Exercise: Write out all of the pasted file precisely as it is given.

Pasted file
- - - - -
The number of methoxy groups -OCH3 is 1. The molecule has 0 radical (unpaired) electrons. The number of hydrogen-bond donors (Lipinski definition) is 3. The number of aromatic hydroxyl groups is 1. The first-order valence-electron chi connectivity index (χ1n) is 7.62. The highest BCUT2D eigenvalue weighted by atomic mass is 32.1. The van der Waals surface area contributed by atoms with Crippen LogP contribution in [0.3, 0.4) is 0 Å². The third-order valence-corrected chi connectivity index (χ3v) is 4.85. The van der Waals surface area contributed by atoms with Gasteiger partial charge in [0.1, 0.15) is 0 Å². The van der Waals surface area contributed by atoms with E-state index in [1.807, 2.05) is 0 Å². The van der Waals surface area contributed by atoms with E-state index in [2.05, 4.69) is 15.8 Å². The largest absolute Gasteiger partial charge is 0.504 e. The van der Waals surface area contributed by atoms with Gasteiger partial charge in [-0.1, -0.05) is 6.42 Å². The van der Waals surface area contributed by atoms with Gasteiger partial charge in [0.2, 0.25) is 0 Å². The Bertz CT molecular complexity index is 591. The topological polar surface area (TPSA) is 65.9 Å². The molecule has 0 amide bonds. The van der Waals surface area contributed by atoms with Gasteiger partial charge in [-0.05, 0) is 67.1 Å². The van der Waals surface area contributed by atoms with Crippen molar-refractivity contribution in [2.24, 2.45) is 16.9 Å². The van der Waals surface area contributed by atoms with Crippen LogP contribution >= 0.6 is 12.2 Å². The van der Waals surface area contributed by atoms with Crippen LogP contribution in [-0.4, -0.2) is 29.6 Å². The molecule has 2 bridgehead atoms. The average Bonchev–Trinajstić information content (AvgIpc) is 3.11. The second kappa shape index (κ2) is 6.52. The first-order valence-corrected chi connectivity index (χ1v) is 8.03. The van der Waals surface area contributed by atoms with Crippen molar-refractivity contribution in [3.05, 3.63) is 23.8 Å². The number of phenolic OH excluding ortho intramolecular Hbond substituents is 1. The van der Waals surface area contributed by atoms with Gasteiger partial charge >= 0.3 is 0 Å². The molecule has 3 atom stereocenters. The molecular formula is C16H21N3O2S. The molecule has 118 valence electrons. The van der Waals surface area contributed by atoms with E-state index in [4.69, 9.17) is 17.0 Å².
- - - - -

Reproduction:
The number of methoxy groups -OCH3 is 1. The molecule has 0 radical (unpaired) electrons. The number of hydrogen-bond donors (Lipinski definition) is 3. The number of aromatic hydroxyl groups is 1. The first-order valence-electron chi connectivity index (χ1n) is 7.62. The highest BCUT2D eigenvalue weighted by atomic mass is 32.1. The van der Waals surface area contributed by atoms with Crippen LogP contribution in [0.3, 0.4) is 0 Å². The third-order valence-corrected chi connectivity index (χ3v) is 4.85. The van der Waals surface area contributed by atoms with Gasteiger partial charge in [0.1, 0.15) is 0 Å². The van der Waals surface area contributed by atoms with E-state index in [1.807, 2.05) is 0 Å². The van der Waals surface area contributed by atoms with E-state index in [2.05, 4.69) is 15.8 Å². The largest absolute Gasteiger partial charge is 0.504 e. The van der Waals surface area contributed by atoms with Gasteiger partial charge in [-0.1, -0.05) is 6.42 Å². The van der Waals surface area contributed by atoms with Gasteiger partial charge in [0.2, 0.25) is 0 Å². The Bertz CT molecular complexity index is 591. The topological polar surface area (TPSA) is 65.9 Å². The molecule has 0 amide bonds. The van der Waals surface area contributed by atoms with Gasteiger partial charge in [-0.05, 0) is 67.1 Å². The van der Waals surface area contributed by atoms with Crippen molar-refractivity contribution in [2.24, 2.45) is 16.9 Å². The van der Waals surface area contributed by atoms with Crippen LogP contribution >= 0.6 is 12.2 Å². The van der Waals surface area contributed by atoms with Crippen LogP contribution in [-0.4, -0.2) is 29.6 Å². The molecule has 2 bridgehead atoms. The average Bonchev–Trinajstić information content (AvgIpc) is 3.11. The second kappa shape index (κ2) is 6.52. The first-order valence-corrected chi connectivity index (χ1v) is 8.03. The van der Waals surface area contributed by atoms with Crippen molar-refractivity contribution in [3.05, 3.63) is 23.8 Å². The number of phenolic OH excluding ortho intramolecular Hbond substituents is 1. The van der Waals surface area contributed by atoms with Gasteiger partial charge >= 0.3 is 0 Å². The molecule has 3 atom stereocenters. The molecular formula is C16H21N3O2S. The molecule has 118 valence electrons. The van der Waals surface area contributed by atoms with E-state index in [4.69, 9.17) is 17.0 Å².